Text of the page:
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  • Company Check - By gathering company and director details from various sources including Companies House, the Registry Trust and local Gazettes, we aim to be your sole resource for Company Checking.
  • Reporting Accounts - Collects company and director information from multiple sources and enhances the data using graphs and narrative to assist the user.

News and info

  • Supply Chain 24/7 - the ultimate online business resource for Transportation, Distribution, Logistics and Supply Chain professionals. Peerless Media brings together the best minds in the industry and the latest News, Reports, Case Studies, White Papers, Webcasts, Research and more! Only on Supply Chain 24/7, you will find everything you need when researching companies, trends and industries. 

  • CIO Wiki - an encyclopedia of information technology management. It provides definitions for technology business management terms. Most articles in the wiki also go deeper providing a broader context, an explanation of underlying concepts, and a thorough overview of each topic. This wiki has been designed for the CIO and other senior IT leaders. Its content will be useful to anyone who is a manager of information technology or someone who depends on IT to create business value.






Business structure

Business structures are predetermined processes established by the government of each country through which a business chooses to govern itself, become liable for tax and keep important financial records.

In other words a business structure is:

  1. Established by the government
  2. Helps an individual starting in business to be free to choose the structures they prefer (as long as they meet the criteria)
  3. In place to determine the time and method of taxation

It is possible to always change the structure you choose if you or your business has outgrown the process.

In the UK there are several types of business structures; the common ones are:

  1. Self-Assessment aka Sole Trader aka Self-Employed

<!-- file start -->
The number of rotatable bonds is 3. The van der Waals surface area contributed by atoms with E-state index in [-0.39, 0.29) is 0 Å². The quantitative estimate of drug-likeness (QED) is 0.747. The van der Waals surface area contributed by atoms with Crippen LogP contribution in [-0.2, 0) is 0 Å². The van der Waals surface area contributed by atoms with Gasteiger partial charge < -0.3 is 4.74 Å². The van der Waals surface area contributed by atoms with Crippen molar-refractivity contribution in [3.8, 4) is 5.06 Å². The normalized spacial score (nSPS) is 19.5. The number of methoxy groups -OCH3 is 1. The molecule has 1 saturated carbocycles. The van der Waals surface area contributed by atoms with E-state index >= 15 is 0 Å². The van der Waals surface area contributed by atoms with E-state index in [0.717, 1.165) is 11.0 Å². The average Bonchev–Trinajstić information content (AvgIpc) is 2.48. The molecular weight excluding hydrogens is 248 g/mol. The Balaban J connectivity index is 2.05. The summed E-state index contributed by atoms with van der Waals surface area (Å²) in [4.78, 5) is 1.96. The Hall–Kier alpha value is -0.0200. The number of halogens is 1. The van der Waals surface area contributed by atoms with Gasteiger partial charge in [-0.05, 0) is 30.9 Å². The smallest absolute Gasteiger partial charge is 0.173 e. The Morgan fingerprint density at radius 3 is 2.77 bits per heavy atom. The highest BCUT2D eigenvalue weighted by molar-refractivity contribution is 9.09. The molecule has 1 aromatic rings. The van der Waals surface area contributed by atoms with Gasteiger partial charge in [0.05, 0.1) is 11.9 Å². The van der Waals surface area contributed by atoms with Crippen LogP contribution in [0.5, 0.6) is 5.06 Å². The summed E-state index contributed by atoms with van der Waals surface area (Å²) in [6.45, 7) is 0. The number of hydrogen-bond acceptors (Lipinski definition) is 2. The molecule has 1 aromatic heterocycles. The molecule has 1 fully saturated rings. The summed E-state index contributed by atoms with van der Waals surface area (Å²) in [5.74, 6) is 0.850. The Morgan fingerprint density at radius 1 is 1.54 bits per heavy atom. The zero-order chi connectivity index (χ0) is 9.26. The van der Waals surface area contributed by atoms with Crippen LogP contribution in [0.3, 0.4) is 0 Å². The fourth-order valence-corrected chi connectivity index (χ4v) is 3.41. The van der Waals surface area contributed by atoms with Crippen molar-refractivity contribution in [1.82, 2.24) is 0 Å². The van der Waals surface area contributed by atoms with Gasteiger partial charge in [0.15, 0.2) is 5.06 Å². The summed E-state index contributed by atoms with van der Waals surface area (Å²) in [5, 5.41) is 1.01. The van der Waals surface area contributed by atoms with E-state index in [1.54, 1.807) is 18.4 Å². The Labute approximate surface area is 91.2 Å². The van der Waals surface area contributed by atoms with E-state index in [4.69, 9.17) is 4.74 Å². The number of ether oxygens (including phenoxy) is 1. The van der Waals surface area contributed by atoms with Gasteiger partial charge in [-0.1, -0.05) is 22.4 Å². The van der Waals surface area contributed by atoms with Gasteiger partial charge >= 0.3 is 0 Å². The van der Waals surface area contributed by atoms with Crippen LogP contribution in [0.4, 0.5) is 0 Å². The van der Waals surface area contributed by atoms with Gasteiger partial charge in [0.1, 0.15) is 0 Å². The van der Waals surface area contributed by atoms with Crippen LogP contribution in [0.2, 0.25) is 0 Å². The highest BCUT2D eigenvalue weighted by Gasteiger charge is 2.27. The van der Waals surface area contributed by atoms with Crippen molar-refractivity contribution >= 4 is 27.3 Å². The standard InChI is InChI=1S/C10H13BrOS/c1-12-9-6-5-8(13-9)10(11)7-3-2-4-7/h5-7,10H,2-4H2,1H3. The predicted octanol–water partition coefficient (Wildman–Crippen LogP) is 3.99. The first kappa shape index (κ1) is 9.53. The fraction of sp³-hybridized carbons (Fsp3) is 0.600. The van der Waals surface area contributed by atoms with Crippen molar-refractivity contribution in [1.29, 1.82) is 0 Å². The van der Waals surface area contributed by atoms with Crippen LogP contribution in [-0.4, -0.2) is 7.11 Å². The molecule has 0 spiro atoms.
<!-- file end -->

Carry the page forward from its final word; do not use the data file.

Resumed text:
2. Limited Companies aka Ltd. aka Limited by shares
  3. Charities aka CIO’s, aka Charity
  4. Limited by Guarantee Companies
  5. Community Interest Companies aka CIC
  6. Partnerships
  7. Limited Partnerships

You must set up the company with Companies House and let HM Revenue & Customs (HMRC) know when the company starts business activities.

Every financial year, the company must:

  • put together statutory accounts
  • send Companies House an annual return
  • send HMRC a Company Tax Return

The company must register for VAT if you expect its takings to be more than £77,000 a year.

If you’re a director of a limited company, you must:

  • fill in a Self Assessment tax return every year
  • pay tax and National Insurance through the PAYE system if the company pays you a salary

Unlimited liability


  • - in British English pedlar, also known as a canvasser, chapman, cheapjack, hawker, higler, huckster, monger, or solicitor, is a traveling vendor of goods. In England, the term was mostly used for travellers hawking goods in the countryside to small towns and villages; they might also be called tinkers or gypsies. In London more specific terms were used, such as costermonger.

  • - Pedlars launched this website in 2007 dedicated to not-for-profit publishing of information, resources and communications about pedlary. It provides a resource centre for all concerned with pedlary. It regularly provides “update alerts” to its readership and recognises severe limitations for those pedlars who neither read nor write because pedlary for them remains an oral tradition.

Sole Trader

  • - also known as the sole trader or simply a proprietorship, is a type of enterprise that is owned and run by one natural person and in which there is no legal distinction between the owner and the business entity. The owner is in direct control of all elements and is legally accountable for the finances of such business and this may include debts, loans, loss, etc.
  • one person as sole owner
  • recieves all profits
  • offset of debts/tax by other income sources
  • unlimited liability - everything you own can be sold to pay debts
  • banks and other financial sources reluctant to loan to sole traders

Unlimited company

  • - a hybrid company (corporation) incorporated with or without a share capital (and similar to its limited company counterpart) but where the legal liability of the members or shareholders is not limited: that is, its members or shareholders have a joint, several and non-limited obligation to meet any insufficiency in the assets of the company to enable settlement of any outstanding financial liability in the event of the company's formal liquidation.